4XL Clydesdale Draft***( 434 / 715)
3XL Clydesdale Draft***427 / 691)
3XL KHS Flite 747***(427 / 691)
64 Specialized Roubaix(404 / 675)
64 Condor Fratello
(380 / 665)
64 Gunnar Sport Disc(402 / 663)
62 Trek Domane(386 / 656)
66 Soma Fog Cutter(412 / 655)
XXL Clydesdale Draft***(424 / 654)
XXL KHS Flite 747*** – (424 / 654)
2XL Canyon Endurace – (417 / 652)
62 Cube Attain – (391 / 649)
61 Fuji Gran Fondo/Sportif – (403 / 645)
XXL Maxx Roadmaxx – (428 / 644)
61 Salsa Warroad/Warbird – (408 / 642)
62 Rose Reveal – (412/ 643)
61 Cervelo C3 – (400 / 641)
XL Parlee Altum – (394 / 641)
61 Cannondale Synapse – (402 / 640)
XXL Storck Aernario – (421 / 637)
61 Felt VR(401 / 635)
61 All City Zig Zag – (415 / 631)
61 Focus Paralane(404 / 630)

Note: All road endurance bikes in this list have a minimum ‘stack’ of 630mm. When a bike has a ‘reach’ under 400mm, I have made sure the ‘stack’ heights exceed 640mm.

*** As the Clydesdale and KHS bikes employ 200mm+ crank arms and a higher bottom bracket, the stack measurements are not directly comparable to bike with all other bikes. To draw a more accurate comparison you need to add 25-40mm to achieve the same ‘effective’ stack.

Big Gravel Bike List: By Stack Height (Tall-To-Short)

The Pelago Stavanger is one of the biggest gravel bikes available. Image: Kerstin Kortekamp

The following bikes feature extra tyre clearance and more relaxed angles for gravel and dirt roads.

64 Specialized Diverge Comp – (419/ 684)
66 Gunnar Hyper-X
(399 / 684)
65 Pelago Stavanger(390 / 680)
60 Idworx Grandone
(391 / 679)
XXL Accent Feral(389 / 670)
58 Polygon Bend RIV(425 / 668)
66 Soma Wolverine(420 / 668)
60 Salsa Cutthroat(406 / 664)
XL Argon 18 Dark Matter
(398 / 664)
XL Merida Silex(430 / 663)
55 Kona Libre(394 / 660)
61 Moots Routt 45(399 / 651)
61 Fairlight Secan(405 / 650)
XXL Centurion Crossfire(413 / 649)
XXL Sour Purple Haze
(390 / 647)
59.5 Salsa Vaya(385 / 647)
62.5 Knolly Cache –  (438 / 645)
2XL Canyon Grail(440 / 644)
61 Felt Broam(398 / 643)
64 Surly Midnight Special(423 / 641)
XL Rocky Mountain Solo(414 / 641)
XL Parlee Chebacco(393 / 641)
XL Rondo Ruut(406 / 640)
61 Jamis Renegade(405 / 640)
XL Cannondale Topstone(402 / 640)
XL Kinesis Tripster AT(393 / 640)
XL Litespeed Gravel(393 / 640)
60 Marin Headlands(426 / 639)
60 Masi Randonneur(417 / 638)
2XL Canyon Inflite – (428 / 637)
62 Niner RLT(407 / 637)
61 All City Cosmic Stallion(410 / 634)
61 GT Grade – (403 / 634)
XL Wilier Jenna(401 / 633)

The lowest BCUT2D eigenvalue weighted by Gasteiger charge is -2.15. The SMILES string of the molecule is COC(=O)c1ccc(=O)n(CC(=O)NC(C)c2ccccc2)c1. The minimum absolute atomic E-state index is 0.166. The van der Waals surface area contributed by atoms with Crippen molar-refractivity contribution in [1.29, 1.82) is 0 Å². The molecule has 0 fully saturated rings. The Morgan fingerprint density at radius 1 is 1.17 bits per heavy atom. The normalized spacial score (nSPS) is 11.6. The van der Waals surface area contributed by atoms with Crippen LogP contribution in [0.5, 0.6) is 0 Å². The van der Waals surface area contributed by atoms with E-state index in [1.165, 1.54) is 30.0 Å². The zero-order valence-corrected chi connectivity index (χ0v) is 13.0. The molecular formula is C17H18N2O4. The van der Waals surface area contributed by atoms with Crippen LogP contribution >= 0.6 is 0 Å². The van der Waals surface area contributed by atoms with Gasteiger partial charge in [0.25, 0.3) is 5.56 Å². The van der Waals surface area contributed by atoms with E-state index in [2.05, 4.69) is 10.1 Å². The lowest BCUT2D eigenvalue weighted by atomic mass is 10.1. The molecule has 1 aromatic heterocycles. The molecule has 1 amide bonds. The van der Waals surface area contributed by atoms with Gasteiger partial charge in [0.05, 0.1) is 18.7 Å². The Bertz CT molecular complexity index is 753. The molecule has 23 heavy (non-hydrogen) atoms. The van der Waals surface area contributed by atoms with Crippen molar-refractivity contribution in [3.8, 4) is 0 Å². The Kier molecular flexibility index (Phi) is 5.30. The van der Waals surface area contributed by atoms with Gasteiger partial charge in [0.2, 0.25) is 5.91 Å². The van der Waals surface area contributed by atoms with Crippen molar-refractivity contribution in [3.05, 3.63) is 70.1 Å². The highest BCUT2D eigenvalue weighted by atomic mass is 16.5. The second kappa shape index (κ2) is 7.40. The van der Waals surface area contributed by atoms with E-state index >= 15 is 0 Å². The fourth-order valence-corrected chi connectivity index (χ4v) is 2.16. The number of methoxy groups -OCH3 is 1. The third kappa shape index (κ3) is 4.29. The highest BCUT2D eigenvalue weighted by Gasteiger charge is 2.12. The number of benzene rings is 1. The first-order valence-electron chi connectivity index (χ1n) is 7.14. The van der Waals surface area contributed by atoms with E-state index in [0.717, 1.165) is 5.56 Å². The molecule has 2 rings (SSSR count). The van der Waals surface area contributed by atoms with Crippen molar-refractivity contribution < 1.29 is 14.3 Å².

XL Pinnacle Arkose X(408 / 632)
XL Genesis Fugio(405 / 631)
61 Cervelo Aspero(415 / 630)
XL Sonder Santiago(410 / 630)
58 Mongoose Guide Sport – (406 / 630)
58 Kona Rove(400 / 630)

Note: All gravel bikes in this list have a minimum ‘stack’ of 630mm. When a bike has a ‘reach’ under 400mm, I have made sure the ‘stack’ heights exceed 640mm.

*** As the Dirty Sixer bikes employ 200mm+ crank arms and a higher bottom bracket, the stack measurements are not directly comparable to bike with all other bikes. To draw a more accurate comparison you need to add 25-40mm to achieve the same ‘effective’ stack.

Big Touring Bike List: By Stack Height (Tall-To-Short)

Maxx makes some of the biggest bikes available for touring – right up to 4XL.

The following bikes have been designed for long-distance touring, all with drop bars.

4XL Maxx Crossmaxx(441 / 724)
XL Salsa Fargo(409 / 690)
68 Waterford Adventure Series
(401 / 688)
64 Surly Disc Trucker – (
413/ 685)
XL Cinelli Hobootleg Geo(405 / 681)
XL Marin Four Corners(427 / 678)
XL Shand Bahookie(413 / 671)
XL Co-Op ADV 1.1(389 / 670)
66 Soma Saga(403 / 667)
64 Gunnar Tour(390 / 666)
L The Light Blue Darwin(391 / 665)
XL Finna Landscape(397 / 664)
XXL Crust Bombora
(416 / 660)
XL Moots Baxter(404 / 657)
XL Masi Giramondo(411 / 657)
64 Fuji Touring(402 / 657)
58 Mason InSearchOf
(397 / 657)
63 Trek 520(400 / 655)
XL Curve GMX+(491 / 651)
XL Wilier Jaroon Plus(396 / 650)
58 Dawes Super Galaxy(402 / 648)
XL Genesis Vagabond(410 / 646)
XL Bombtrack Arise(411 / 644)
61 Trek 920(405 / 642)

Note: All touring bikes in this list have a minimum ‘stack’ of 640mm. When a bike has a ‘reach’ under 400mm, I have made sure the ‘stack’ heights exceed 650mm.

Big Touring Bike List: By Stack Height (Tall-To-Short)

Schauff make some big touring bikes with huge double-oversized aluminium tubes!

The following bikes have been designed for long-distance touring, all with flat bars.

5XL Dirty Sixer All Road*** (529 / 787)
4XL Dirty Sixer All Road*** 
(484/ 780)
70 Raleigh Rushhour 4.0 XXL
(427 / 753)
XXL Kalkhoff Agattu
(420 / 729)
4XL Maxx Crossmaxx
(439 / 728)
4XL Clydesdale Rein***(434 / 715)
XXL Idworx All Rohler(410 / 712)
70 Schauff Sumo(421 / 700)
70 Santos Travelmaster(421 / 699)
XL Shand Tam(438 / 693)
3XL Clydesdale Rein***(427 / 691)
XXL Tout Terrain Amber Road
(416 / 691)
64 Rivendell Clem Smith
(441 / 685)
XL Crust Scapegoat
(457 / 674)
64 Stevens Randonneur(420 / 663)
64 Trenga MLS(420 / 663)
62 Cube Travel(402 / 663)
3XL Velotraum VK3(480 / 662)
63 Koga WorldTraveller(405 / 662)
XL Surly ECR(433 / 657)
21 Trek 1120(471 / 651)
XL Bombtrack Beyond+(460 / 651)
XL Quantor Earthling(405 / 651)
XL Tumbleweed Prospector(445 / 650)
63.5 Stanforth Pamira(415 / 648)
62 Contoura Pollino(424 / 646)
67 VSF T-300(430 / 645)

Note: All touring bikes in this list have a minimum ‘stack’ of 640mm.

*** As the Clydesdale and Dirty Sixer bikes employ 200mm+ crank arms and a higher bottom bracket, the stack measurements are not directly comparable to bike with all other bikes. To draw a more accurate comparison you need to add 25-40mm to achieve the same ‘effective’ stack.

Big Commuter Bike List: By Stack Height (Tall-To-Short)

The Cannondale Bad Boy is one of the biggest commuter bikes in this list.

The following bikes are all under US $1000 and will be great commuters for tall folk.

XXL Specialized Sirrus X 4.0(410 / 709)
XL Cannondale Bad Boy
(446 / 688)
XL Kona Dew(465 / 682)
XXL Norco VFR(452 / 657)
2XL Cannondale Quick(430 / 650)
Norco Indie(470 / 640)
Salsa Journeyman(449 / 638)
Jamis Sequel(448 / 638)

Are There Any Other Manufacturers Catering for Tall Cyclists?